However, even before the buyout, GameWorks had begun introducing a new concept called Arena Sports Bar & Grill to larger units with the goal of building food and beverage sales. Five GameWorks locations now include the Arena concept. Those units tend to have foodservice sales that account for about 50 percent of total volumes, while foodservice accounts for only about 25 percent of sales in older units, Kitay said. —With the parental support of Japanese-based video game giant Sega Corp., the struggling 19-unit

“People tend to think of us as a place for games, not where to go for lunch or dinner,” he said, noting that most business is generated on weekends. “In order to get business in on Monday through Thursday, we have got to be competitive in the casual-dining arena.” —With the parental support of Japanese-based video game giant Sega Corp., the struggling 19-unit

Like Arena Sports Bar & Grill, World Sports Grille is more focused on food and beverages. It features a global menu, with such dishes as Eastern-spice grilled shrimp, spicy Thai fish cakes and Szechuan chicken wings, said Clint Manny, GameWorks’ senior vice president of marketing. Per-person dining tabs are expected to average about $12.75, slightly higher than the $12 average at GameWorks now. —With the parental support of Japanese-based video game giant Sega Corp., the struggling 19-unit

Beers from around the world, served in glassware appropriate to the type of beer, will be the centerpiece of the full bar. The Grilles also will have state-of-the-art viewing media to show not only the expected football, baseball, basketball and hockey, but also satellite feeds of World Cup soccer, cricket and other international sports many fans can’t watch at home. —With the parental support of Japanese-based video game giant Sega Corp., the struggling 19-unit

Next year, World Sports Grille units that aren’t based in GameWorks are scheduled to open in Tucson, Ariz., and Harrisburg, Pa. The 15,000-square-foot restaurants would have about 5,000 square feet dedicated to games, such as billiards and darts. By comparison, GameWorks units are typically about 32,000 square feet with three-quarters of the space dedicated to gaming. —With the parental support of Japanese-based video game giant Sega Corp., the struggling 19-unit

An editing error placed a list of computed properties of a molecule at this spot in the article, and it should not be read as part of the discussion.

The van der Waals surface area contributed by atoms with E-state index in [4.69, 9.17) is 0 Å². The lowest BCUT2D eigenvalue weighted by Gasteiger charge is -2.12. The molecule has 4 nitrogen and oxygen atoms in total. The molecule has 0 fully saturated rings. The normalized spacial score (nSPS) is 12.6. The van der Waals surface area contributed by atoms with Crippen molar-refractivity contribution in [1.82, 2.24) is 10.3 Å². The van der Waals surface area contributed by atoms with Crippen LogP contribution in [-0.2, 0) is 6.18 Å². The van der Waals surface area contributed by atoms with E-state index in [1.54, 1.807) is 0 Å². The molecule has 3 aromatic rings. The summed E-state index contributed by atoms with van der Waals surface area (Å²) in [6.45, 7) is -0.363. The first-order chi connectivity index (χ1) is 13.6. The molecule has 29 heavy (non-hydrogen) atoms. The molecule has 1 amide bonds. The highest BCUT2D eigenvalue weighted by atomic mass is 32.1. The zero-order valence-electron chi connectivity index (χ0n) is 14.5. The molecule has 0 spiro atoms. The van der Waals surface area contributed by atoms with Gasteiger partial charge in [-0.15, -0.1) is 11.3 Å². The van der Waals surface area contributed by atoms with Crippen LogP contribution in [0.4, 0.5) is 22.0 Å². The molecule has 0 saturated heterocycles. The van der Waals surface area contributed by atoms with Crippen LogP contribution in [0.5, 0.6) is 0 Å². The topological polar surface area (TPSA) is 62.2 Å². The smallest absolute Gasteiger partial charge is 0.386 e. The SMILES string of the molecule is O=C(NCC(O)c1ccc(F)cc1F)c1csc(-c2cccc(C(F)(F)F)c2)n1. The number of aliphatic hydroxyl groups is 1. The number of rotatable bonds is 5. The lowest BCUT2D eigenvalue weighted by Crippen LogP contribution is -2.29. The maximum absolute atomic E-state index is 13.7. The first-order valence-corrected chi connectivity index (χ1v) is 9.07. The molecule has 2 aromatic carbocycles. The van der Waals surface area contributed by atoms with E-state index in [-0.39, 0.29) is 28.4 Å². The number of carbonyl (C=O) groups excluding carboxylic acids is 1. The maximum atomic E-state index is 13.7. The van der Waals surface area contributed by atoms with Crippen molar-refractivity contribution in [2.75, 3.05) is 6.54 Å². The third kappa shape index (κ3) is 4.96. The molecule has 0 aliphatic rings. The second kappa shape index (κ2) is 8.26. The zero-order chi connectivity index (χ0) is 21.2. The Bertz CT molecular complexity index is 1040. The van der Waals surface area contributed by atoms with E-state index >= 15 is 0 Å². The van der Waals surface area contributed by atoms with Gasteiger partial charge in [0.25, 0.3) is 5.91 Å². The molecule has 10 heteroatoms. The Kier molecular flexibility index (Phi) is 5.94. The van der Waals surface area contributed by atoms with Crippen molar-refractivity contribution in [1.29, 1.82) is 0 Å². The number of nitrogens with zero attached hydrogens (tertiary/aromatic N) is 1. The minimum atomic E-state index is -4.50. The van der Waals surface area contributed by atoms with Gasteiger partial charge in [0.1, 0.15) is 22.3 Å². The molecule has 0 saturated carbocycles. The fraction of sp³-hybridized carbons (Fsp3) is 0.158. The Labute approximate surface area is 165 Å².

An existing GameWorks unit in Tucson, one of three that are simply arcades with no foodservice, will likely close when the World Sports Grille opens there, Kitay said. —With the parental support of Japanese-based video game giant Sega Corp., the struggling 19-unit

The new family-entertainment concept that SEUI is developing is expected to debut somewhere in the Southeast or Southwest in early 2008. The goal is to appeal to both children and their parents. —With the parental support of Japanese-based video game giant Sega Corp., the struggling 19-unit

“Chuck E. Cheese’s is not an adult experience,” said Kitay, who declined to offer details of the new concept. “We think there’s a niche to develop there.” —With the parental support of Japanese-based video game giant Sega Corp., the struggling 19-unit

Company growth will focus on World Sports Grille and the new family concept, Kitay noted. There are no plans to open more GameWorks. —With the parental support of Japanese-based video game giant Sega Corp., the struggling 19-unit

“We think the brand hurts us a bit because it has ‘game’ in the name,” Kitay said. “People think it’s a place to buy games. We have some equity on that name, and we’re going to keep it for a while. But down the road we may see the need for some rebranding and repositioning.” —With the parental support of Japanese-based video game giant Sega Corp., the struggling 19-unit

GameWorks has never really made money, Kitay added. —With the parental support of Japanese-based video game giant Sega Corp., the struggling 19-unit

“Two years ago, the company was losing about $10 million,” he said. However, though he wouldn’t release exact figures, he said the recent fiscal year ended in March showed a positive bottom line. —With the parental support of Japanese-based video game giant Sega Corp., the struggling 19-unit

“I see that trend continuing,” he said. —With the parental support of Japanese-based video game giant Sega Corp., the struggling 19-unit